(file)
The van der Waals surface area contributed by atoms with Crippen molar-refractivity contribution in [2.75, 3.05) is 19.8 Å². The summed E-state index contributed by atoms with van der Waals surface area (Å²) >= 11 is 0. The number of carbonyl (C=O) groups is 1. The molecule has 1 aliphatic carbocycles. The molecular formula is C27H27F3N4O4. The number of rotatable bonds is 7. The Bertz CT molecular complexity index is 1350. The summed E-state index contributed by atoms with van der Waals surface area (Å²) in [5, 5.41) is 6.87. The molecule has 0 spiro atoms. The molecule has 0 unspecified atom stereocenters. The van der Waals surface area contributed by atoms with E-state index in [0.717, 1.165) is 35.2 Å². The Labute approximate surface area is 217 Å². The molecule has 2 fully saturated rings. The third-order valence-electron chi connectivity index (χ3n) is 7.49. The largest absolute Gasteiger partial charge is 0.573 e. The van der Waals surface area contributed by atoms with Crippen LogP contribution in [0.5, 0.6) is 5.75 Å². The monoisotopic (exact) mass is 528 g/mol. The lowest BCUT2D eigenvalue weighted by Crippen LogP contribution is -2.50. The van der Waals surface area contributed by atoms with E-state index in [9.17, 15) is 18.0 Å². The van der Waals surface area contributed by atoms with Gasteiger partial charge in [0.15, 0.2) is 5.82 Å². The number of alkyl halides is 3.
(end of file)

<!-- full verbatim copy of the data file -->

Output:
The van der Waals surface area contributed by atoms with Crippen molar-refractivity contribution in [2.75, 3.05) is 19.8 Å². The summed E-state index contributed by atoms with van der Waals surface area (Å²) >= 11 is 0. The number of carbonyl (C=O) groups is 1. The molecule has 1 aliphatic carbocycles. The molecular formula is C27H27F3N4O4. The number of rotatable bonds is 7. The Bertz CT molecular complexity index is 1350. The summed E-state index contributed by atoms with van der Waals surface area (Å²) in [5, 5.41) is 6.87. The molecule has 0 spiro atoms. The molecule has 0 unspecified atom stereocenters. The van der Waals surface area contributed by atoms with E-state index in [0.717, 1.165) is 35.2 Å². The Labute approximate surface area is 217 Å². The molecule has 2 fully saturated rings. The third-order valence-electron chi connectivity index (χ3n) is 7.49. The largest absolute Gasteiger partial charge is 0.573 e. The van der Waals surface area contributed by atoms with Crippen LogP contribution in [0.5, 0.6) is 5.75 Å². The monoisotopic (exact) mass is 528 g/mol. The lowest BCUT2D eigenvalue weighted by Crippen LogP contribution is -2.50. The van der Waals surface area contributed by atoms with E-state index in [9.17, 15) is 18.0 Å². The van der Waals surface area contributed by atoms with Gasteiger partial charge in [0.15, 0.2) is 5.82 Å². The number of alkyl halides is 3.